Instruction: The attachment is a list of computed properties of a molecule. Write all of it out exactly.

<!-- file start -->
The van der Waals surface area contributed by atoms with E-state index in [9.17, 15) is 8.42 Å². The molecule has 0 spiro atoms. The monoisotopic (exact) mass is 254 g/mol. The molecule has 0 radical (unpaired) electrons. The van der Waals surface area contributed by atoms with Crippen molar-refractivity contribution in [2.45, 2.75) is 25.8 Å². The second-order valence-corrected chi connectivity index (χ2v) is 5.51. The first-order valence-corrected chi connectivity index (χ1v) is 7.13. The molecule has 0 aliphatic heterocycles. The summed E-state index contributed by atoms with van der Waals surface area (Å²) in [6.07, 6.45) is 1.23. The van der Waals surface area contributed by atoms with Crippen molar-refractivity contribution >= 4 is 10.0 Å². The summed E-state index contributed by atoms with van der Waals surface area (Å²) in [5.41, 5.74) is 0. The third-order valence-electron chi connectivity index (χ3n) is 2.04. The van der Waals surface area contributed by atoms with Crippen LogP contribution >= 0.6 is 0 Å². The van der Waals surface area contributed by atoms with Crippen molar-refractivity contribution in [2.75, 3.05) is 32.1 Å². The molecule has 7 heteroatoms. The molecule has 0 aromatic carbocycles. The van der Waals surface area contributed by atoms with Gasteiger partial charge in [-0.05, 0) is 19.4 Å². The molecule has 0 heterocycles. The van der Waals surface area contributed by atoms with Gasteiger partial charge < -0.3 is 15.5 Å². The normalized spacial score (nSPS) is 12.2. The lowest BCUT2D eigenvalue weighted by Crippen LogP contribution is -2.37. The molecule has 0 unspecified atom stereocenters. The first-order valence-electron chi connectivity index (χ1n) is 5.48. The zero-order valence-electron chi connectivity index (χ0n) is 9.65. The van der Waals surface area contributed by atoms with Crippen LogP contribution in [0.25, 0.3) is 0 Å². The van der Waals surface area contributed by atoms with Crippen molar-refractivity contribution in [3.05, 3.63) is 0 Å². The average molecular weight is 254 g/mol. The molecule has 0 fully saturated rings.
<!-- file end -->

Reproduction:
The van der Waals surface area contributed by atoms with E-state index in [9.17, 15) is 8.42 Å². The molecule has 0 spiro atoms. The monoisotopic (exact) mass is 254 g/mol. The molecule has 0 radical (unpaired) electrons. The van der Waals surface area contributed by atoms with Crippen molar-refractivity contribution in [2.45, 2.75) is 25.8 Å². The second-order valence-corrected chi connectivity index (χ2v) is 5.51. The first-order valence-corrected chi connectivity index (χ1v) is 7.13. The molecule has 0 aliphatic heterocycles. The summed E-state index contributed by atoms with van der Waals surface area (Å²) in [6.07, 6.45) is 1.23. The van der Waals surface area contributed by atoms with Crippen molar-refractivity contribution >= 4 is 10.0 Å². The summed E-state index contributed by atoms with van der Waals surface area (Å²) in [5.41, 5.74) is 0. The third-order valence-electron chi connectivity index (χ3n) is 2.04. The van der Waals surface area contributed by atoms with Crippen LogP contribution >= 0.6 is 0 Å². The van der Waals surface area contributed by atoms with Crippen molar-refractivity contribution in [2.75, 3.05) is 32.1 Å². The molecule has 7 heteroatoms. The molecule has 0 aromatic carbocycles. The van der Waals surface area contributed by atoms with Gasteiger partial charge in [-0.05, 0) is 19.4 Å². The molecule has 0 heterocycles. The van der Waals surface area contributed by atoms with Gasteiger partial charge < -0.3 is 15.5 Å². The normalized spacial score (nSPS) is 12.2. The lowest BCUT2D eigenvalue weighted by Crippen LogP contribution is -2.37. The molecule has 0 unspecified atom stereocenters. The first-order valence-electron chi connectivity index (χ1n) is 5.48. The zero-order valence-electron chi connectivity index (χ0n) is 9.65. The van der Waals surface area contributed by atoms with Crippen LogP contribution in [0.25, 0.3) is 0 Å². The van der Waals surface area contributed by atoms with Crippen molar-refractivity contribution in [3.05, 3.63) is 0 Å². The average molecular weight is 254 g/mol. The molecule has 0 fully saturated rings.